Has been phenomenal :)

  10. 1
    • ansible for setting up server

    • atomic deployment with buddy.works

    • zend framework, phing & postgres for backend

    • vuejs, webpack and semantic UI for frontend

    • sentry.io for error reporting and some logging

    • new relic for monitoring

  11. 0

    i'm a LAMP/LEMP developer with occasional JS and python. i also found wordpress to be a great application framework, namely for MVPs/prototypes, side projects and other stuff that usually tends to be bootstrapped. as of extra tools i use, here come the regular stuff like gitlab/bitbucket, vagrant, mailgun, aweber, mailchimp, newrelic and plenty others depending on a project. i tend to keep my stack lightweight and my workflow simple

  12. 0

    MyHomi is a POS for Canadian dispensaries (https://myhomi.ca)

    I've built the stack to be as low-maintenance as possible. It consists of the following:

    • Application: Node, React, Typescript (TS has provided huge productivity benefits. I would never go back to vanilla JS for a medium+ size application again)

    • Hosting: AWS EC2

    • Database: AWS RDS

    • Code + CI: Gitlab ($0 for a fully-fledged CI is something I think many people underestimate)

    • Static site hosting: Surge.sh

    It would be nice if I would get the API server running serverless somewhere, but it is not a pressing concern.

  13. 0

    My stack for https://www.travelcurated.com is:

    Codewise:

    VueJS, Node JS, Express, Postgres.

    Libraries / Helpers:

    Sparkpost (free), Netlify (free), Mailchimp (free), Digital Ocean droplets (paid)

    All client side code is hosted on the free Netlify plan (honestly a lifesaver) and all server/db is hosted on a few Digital Ocean droplets.

    1. 0

      Thanks for sharing. What is Netlify like? I'm on the fence with it, I'm using clever-cloud now and I'm about to jump, maybe to heroku or digital ocean. What's the best Netlify gives you?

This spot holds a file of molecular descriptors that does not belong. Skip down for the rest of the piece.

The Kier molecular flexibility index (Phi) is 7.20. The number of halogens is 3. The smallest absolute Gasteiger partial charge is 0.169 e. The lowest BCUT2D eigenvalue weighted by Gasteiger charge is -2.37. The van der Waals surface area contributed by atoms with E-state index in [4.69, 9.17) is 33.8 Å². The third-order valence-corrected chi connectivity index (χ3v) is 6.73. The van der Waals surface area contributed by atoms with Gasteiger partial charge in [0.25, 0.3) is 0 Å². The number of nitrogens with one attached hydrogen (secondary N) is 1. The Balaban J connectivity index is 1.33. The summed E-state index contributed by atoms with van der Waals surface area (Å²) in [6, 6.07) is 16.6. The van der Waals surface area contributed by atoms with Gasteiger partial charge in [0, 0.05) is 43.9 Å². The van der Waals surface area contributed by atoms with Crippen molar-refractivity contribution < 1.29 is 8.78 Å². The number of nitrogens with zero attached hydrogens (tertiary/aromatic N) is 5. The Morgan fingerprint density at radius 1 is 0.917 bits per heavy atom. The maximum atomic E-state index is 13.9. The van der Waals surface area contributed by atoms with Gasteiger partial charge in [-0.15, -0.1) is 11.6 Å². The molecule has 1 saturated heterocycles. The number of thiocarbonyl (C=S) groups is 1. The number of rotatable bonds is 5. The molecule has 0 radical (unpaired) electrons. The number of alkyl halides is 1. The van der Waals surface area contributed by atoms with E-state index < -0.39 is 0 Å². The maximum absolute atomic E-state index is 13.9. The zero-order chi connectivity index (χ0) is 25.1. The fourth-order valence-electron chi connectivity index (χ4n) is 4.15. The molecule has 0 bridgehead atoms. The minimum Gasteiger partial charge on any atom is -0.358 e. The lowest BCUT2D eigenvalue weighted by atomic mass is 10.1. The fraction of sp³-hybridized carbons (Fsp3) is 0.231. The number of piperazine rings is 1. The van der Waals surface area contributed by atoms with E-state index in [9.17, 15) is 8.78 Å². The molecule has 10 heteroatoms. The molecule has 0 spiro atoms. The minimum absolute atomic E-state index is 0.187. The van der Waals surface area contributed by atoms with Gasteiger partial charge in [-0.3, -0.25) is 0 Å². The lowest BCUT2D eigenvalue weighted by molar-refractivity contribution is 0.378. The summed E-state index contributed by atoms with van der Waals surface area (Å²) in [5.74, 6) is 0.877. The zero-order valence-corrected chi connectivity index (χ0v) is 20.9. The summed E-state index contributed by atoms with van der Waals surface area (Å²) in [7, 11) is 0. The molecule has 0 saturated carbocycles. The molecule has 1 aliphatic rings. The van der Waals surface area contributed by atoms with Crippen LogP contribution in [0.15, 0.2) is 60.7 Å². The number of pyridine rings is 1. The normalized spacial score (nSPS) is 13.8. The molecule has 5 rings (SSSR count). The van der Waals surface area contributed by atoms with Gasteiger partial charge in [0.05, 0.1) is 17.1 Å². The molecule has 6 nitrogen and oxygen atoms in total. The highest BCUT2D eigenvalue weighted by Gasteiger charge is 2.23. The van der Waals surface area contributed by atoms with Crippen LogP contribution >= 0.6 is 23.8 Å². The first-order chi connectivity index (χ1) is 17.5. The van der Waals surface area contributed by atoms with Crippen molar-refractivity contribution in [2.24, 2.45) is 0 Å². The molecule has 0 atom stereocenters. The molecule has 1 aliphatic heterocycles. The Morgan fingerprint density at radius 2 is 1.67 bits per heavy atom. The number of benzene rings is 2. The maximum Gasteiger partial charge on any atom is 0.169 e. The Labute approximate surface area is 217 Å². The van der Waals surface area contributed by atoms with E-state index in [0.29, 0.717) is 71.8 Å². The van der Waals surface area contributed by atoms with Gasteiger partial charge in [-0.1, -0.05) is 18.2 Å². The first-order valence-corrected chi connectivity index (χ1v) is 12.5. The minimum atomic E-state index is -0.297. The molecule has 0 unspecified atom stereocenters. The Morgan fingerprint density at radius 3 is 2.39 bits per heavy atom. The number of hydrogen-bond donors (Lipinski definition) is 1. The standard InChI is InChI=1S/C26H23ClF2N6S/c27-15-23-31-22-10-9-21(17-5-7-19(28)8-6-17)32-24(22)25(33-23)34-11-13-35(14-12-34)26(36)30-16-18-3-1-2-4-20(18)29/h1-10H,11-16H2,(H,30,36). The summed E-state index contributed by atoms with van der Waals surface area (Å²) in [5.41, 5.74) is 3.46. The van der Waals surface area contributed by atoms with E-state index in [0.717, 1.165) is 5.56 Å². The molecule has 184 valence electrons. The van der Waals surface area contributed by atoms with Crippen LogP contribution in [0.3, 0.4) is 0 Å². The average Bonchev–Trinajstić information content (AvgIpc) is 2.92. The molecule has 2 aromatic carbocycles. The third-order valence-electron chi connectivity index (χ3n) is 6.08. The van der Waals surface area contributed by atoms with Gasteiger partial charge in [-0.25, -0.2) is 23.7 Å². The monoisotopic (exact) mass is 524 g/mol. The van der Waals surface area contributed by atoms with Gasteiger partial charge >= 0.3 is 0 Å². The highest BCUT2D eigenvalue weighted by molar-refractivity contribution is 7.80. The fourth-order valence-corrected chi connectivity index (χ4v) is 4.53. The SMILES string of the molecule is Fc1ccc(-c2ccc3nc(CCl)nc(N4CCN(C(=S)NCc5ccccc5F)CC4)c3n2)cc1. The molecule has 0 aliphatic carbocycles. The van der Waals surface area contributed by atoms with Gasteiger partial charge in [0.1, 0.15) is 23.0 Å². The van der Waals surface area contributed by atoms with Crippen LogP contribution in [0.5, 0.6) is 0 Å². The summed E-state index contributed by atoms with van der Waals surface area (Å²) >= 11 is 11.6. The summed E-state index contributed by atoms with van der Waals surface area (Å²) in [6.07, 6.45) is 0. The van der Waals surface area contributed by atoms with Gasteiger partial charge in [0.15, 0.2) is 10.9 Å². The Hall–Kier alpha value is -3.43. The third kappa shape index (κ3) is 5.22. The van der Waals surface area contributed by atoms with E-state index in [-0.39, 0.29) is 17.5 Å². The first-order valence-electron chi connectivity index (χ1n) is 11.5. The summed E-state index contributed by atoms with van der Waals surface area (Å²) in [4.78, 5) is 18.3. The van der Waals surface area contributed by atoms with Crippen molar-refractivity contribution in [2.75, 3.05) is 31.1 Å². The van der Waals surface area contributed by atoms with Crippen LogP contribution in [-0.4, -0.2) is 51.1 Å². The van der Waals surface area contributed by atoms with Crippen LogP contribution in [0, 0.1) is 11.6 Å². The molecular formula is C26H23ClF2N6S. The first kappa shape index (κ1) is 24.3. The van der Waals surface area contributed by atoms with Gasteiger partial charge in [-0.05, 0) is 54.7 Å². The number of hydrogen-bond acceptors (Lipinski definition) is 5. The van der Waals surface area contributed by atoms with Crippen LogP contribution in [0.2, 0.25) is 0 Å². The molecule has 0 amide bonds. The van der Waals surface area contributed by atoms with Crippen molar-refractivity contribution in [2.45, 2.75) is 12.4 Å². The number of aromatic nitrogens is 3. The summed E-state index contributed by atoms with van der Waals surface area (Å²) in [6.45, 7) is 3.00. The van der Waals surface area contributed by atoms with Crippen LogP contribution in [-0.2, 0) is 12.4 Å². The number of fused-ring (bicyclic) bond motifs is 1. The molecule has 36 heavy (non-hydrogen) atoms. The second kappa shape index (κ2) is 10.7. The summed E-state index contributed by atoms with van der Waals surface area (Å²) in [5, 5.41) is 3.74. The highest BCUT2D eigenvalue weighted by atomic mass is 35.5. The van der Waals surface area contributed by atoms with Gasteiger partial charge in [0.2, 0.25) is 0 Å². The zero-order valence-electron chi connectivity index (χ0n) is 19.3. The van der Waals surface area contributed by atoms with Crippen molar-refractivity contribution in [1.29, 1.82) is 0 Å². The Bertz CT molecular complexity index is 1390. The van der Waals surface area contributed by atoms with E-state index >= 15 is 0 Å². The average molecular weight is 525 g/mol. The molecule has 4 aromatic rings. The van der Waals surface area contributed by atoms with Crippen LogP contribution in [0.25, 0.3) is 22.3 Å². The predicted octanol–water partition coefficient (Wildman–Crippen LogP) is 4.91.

14. 0

    For: https://www.amqphosting.com Our stack is:

    Ap server Hosting: Digital Ocean and scaleway

    OS: Ubuntu 16.04 LTS

    Provisioning: Ansible

    Framework: Python/Django

    App Server & Worker: Gunicorn & Celery

    Web Server: Nginx

    Database: AWS RDS postgres

    Payment: paypal

    Transactional email: SparkPost

    Email hosting: Zoho

    Chat: https://crisp.chat

    Bug Reporting: Sentry

    Analytics: Google Analytics

    App Performance Monitoring: New Relic

    Git hosting: Bitbucket

    DNS: Cloudflare. We have multiple A records all setup to point to amqphosting.com, so that acts like a high availability(dns load balancing) option.

    SSL certificates: letsencrypt

  15. 0

    https://github.com/checkered/checkered A feature flag management app.

    • Clojure

    • Postgres

    • Heroku

    • Vanilla JS

  16. 0

    Heroku and Ruby on Rails 5.2

    For a one-man project, I outsource my devops/server/etc needs to Heroku and focus on building the product.

    So far my Heroku costs for http://tribeops.com are:

    • Hobby dyno $7

    • Background jobs $7

    • PostgresSQL $0

    • RedisOnGo $0

    Currently it's $14/month but I haven't really done any marketing yet. Hopefully, someday I need to upgrade my Heroku plans :)

    Pretty much all data older than 30 days get's deleted, so that keeps my database size lower than usual SaaS apps.

  17. 0

    I do Elixir professionally so my it's my go-to language paired with Phoenix.

    My stack for https://crimsonaegis.com

    • Elixir/Phoenix (100% server rendered)

    • PostgreSQL

    • Google Compute Engine

    • Stripe

    • Spectre.css with a lot of custom CSS including CSS grid

    • Sentry for errors

    • SendGrid for transactional emails

  18. 0

    Laravel/Apache/MariaDB, usually on top of CentOS.

  19. 0

    For http://www.ketocargo.com

    • Heroku

    • Nodejs (and EJS templates)

    • MongoDB

    • Cloudfront/S3

    • Stripe

    • NightmareJS

    Decided to avoid React/Redux/Sass/Webpack/Bootstrap etc. that I built previous projects with as it didn't seem entirely necessary for this and I haven't missed them at all really. Hasn't been any trouble using vanilla JavaScript, CSS and templates. Leveraging Heroku add ons has made life much easier as I am fairly inexperienced with servers, devops, etc.